Despite the critical role that the physician-scientist plays in the biomedical workforce, concern regarding the health of this sector of the scientific enterprise began to grow in the latter decades of the 20th century. The physician-scientist with a medical degree was becoming “an endangered species,” according to James Wyngaarden, who later became an NIH Director, in a 1979 paper in the New England Journal of Medicine).2 He had observed that MD applicants for NIH project grants represented a progressively smaller fraction of all applicants than previously, while the corresponding fraction of PhD applicants increased dramatically. Subsequently, in 1984, Gordon Gill published an essay titled “The End of the Physician Scientist?” in American Scholar.3 He argued that physicians who were engaged in research were increasingly being drawn toward basic laboratory science, excited by the revolution in molecular biology. In 1987, Moody published a paper in the American Journal of Surgery that drew attention to the adverse impact of cost containment policies on research in clinical settings.4
In response, the Institute of Medicine (1994) undertook a study on overcoming barriers to career paths for clinical research. In 1996, NIH director Harold Varmus established a task force headed by David G. Nathan to make recommendations about how to address the perceived shortfall of clinical investigators. The Nathan Committee recommended creating new career development grants for patient-oriented research and loan repayment programs to help young physician-scientists pursue research careers despite an increasing load of educational debt.5
The Association of American Medical Colleges established two task forces on clinical research by physician-scientists. These task forces recommended that clinical research be introduced in undergraduate and graduate medical education curricula and training in clinical research be restructured to accelerate training. In addition, private foundations such as the Burroughs Wellcome Fund, the Doris Duke Charitable Foundation, the Howard Hughes Medical Institute, and the Robert Wood Johnson Foundation created initiatives aimed at revitalizing the physician-scientist workforce.6
Nonetheless, an analysis by Zemlo, Garrison, Partridge, and Ley, based on data through the mid-1990s, indicated that medical school students’ intentions to pursue a research career had declined; at the same time, the average debt levels of medical school graduates increased. Their study also found that the number of MDs with NIH training and fellowships declined during this period and that the number of first-time grant applications submitted by MDs remained stagnant.7
In 1999, Rosenberg emphasized that numerous forces, including the increasing debt burden of medical school graduates, the increasing length of postdoctoral training required, and the instability of NIH funding were responsible in large part for putting the future of the physician-scientist career path at significant risk.8
NIH funding increased greatly in the late 1990s from $13.675 billion (1998) to $27.167 billion (2003). During this period, institutions expanded their research capacity and training programs, and the number of physicians applying for NIH R01 grants increased. NIH’s budget growth came to a halt in 2004 and has since remained static. After adjusting for inflation using the Biomedical Research and Development Price Index, the 2013 NIH budget was 21.9 percent below its 2003 level.9 The 2008 recession also reduced research funding from other sources, including pharmaceutical companies.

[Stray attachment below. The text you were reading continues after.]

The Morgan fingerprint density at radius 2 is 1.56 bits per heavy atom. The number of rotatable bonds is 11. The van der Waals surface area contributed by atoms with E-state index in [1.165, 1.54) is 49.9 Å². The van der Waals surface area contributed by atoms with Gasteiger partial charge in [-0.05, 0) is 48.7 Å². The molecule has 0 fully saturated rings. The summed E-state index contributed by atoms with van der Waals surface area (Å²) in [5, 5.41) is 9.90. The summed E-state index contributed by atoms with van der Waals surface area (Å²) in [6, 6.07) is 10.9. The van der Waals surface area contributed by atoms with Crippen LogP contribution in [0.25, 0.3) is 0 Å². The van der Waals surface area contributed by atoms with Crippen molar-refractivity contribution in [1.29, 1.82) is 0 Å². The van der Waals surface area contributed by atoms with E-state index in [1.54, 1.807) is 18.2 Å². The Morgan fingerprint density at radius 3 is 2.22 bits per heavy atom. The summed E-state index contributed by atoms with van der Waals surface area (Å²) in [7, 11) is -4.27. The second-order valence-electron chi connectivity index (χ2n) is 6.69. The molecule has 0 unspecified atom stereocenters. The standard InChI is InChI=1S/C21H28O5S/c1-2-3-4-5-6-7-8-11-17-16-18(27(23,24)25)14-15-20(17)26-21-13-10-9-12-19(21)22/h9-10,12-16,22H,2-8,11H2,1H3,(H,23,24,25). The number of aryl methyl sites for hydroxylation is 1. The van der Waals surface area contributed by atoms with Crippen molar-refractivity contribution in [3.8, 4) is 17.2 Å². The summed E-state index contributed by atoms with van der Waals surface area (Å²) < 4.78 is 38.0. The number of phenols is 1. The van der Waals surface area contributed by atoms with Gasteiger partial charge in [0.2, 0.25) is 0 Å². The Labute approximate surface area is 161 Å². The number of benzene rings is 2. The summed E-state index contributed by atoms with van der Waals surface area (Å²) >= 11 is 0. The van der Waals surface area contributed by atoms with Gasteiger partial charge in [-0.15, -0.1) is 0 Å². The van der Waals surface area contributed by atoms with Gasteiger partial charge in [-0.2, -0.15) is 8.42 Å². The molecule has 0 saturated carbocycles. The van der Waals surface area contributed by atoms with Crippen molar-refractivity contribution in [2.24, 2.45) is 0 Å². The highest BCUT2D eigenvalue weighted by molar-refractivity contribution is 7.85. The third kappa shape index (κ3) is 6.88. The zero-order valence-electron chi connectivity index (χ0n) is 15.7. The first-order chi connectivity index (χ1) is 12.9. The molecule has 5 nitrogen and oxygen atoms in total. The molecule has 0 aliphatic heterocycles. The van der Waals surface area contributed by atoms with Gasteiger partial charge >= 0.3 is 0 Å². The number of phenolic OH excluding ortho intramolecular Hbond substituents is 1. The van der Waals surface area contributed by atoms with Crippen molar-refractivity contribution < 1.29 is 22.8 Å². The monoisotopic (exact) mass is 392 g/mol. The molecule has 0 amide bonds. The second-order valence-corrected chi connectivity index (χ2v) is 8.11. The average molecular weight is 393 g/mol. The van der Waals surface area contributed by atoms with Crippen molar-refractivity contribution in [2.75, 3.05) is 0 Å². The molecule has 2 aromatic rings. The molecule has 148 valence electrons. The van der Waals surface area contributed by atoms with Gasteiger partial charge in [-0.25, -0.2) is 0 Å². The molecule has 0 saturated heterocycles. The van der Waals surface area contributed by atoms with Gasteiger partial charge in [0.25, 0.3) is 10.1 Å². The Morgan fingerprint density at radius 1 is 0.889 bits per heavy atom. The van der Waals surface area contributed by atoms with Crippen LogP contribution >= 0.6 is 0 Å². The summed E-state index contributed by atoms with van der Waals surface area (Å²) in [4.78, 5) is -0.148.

Garrison & Deschamps’ analysis of data from multiple sources, including NIH, through 2011 indicated that physician-scientists’ role in biomedical research is more limited than in the past. Among their chief findings, however, was that the decline in the number of physicians entering research careers was temporarily mitigated during the 1998-2003 period of growth in the NIH budget.10
Although nurse-scientists, dentist-scientists and veterinarian-scientists face many of the same issues—debt, length of training, and funding instability—as physician-scientists with a medical degree, each segment of the workforce contends with other threats. Traditionally, these non-MD segments of the workforce have lacked a critical mass of individuals trained in science and research due to the heavy focus of these training programs on producing clinical practitioners; these professions have been viewed as entirely clinical entities by the public, which has impacted adversely on the number of trainees pursuing a research career in these profession. As a result, there is a shortage of faculty members with scientific research programs who can serve as role models and mentors to students in training.
2 Wyngaarden, J.B. (1979). The clinical investigator as an endangered species. New England Journal of Medicine, 301(23), 1254-59.
3 Gill, G.N. (1984). The end of the physician-scientist? American Scholar 53, 353—69.
4 Moody, F.G. (1987). Clinical research in an era of cost containment. American Journal of Surgery 153, 337-340.
5 Nathan, D.G. & Wilson, J.D. (2003). Clinical research and the NIH: A report card. New England Journal of Medicine, 349(19), 1860-65.
6 Schafer, A.I. (2009). The Vanishing Physician-Scientist? Ithaca, NY: Cornell University Press.
7 Zemlo, T.R., Garrison, H.H., Partridge, N.C. & Ley, T.J. (2000). The physician-scientist: Career issues and challenges at the year 2000. The FASEB Journal 14, 221-230.
8 Rosenberg, L.E. (1999). Physician-scientists—endangered and essential. Science 283, 331-332.
9 NIH/OEP Staff Calculations.
10 Garrison, H.H. & Deschamps, A. (2014.). NIH research funding and early career physician-scientists: continuing challenges in the 21st century. The FASEB Journal 28, 1-10.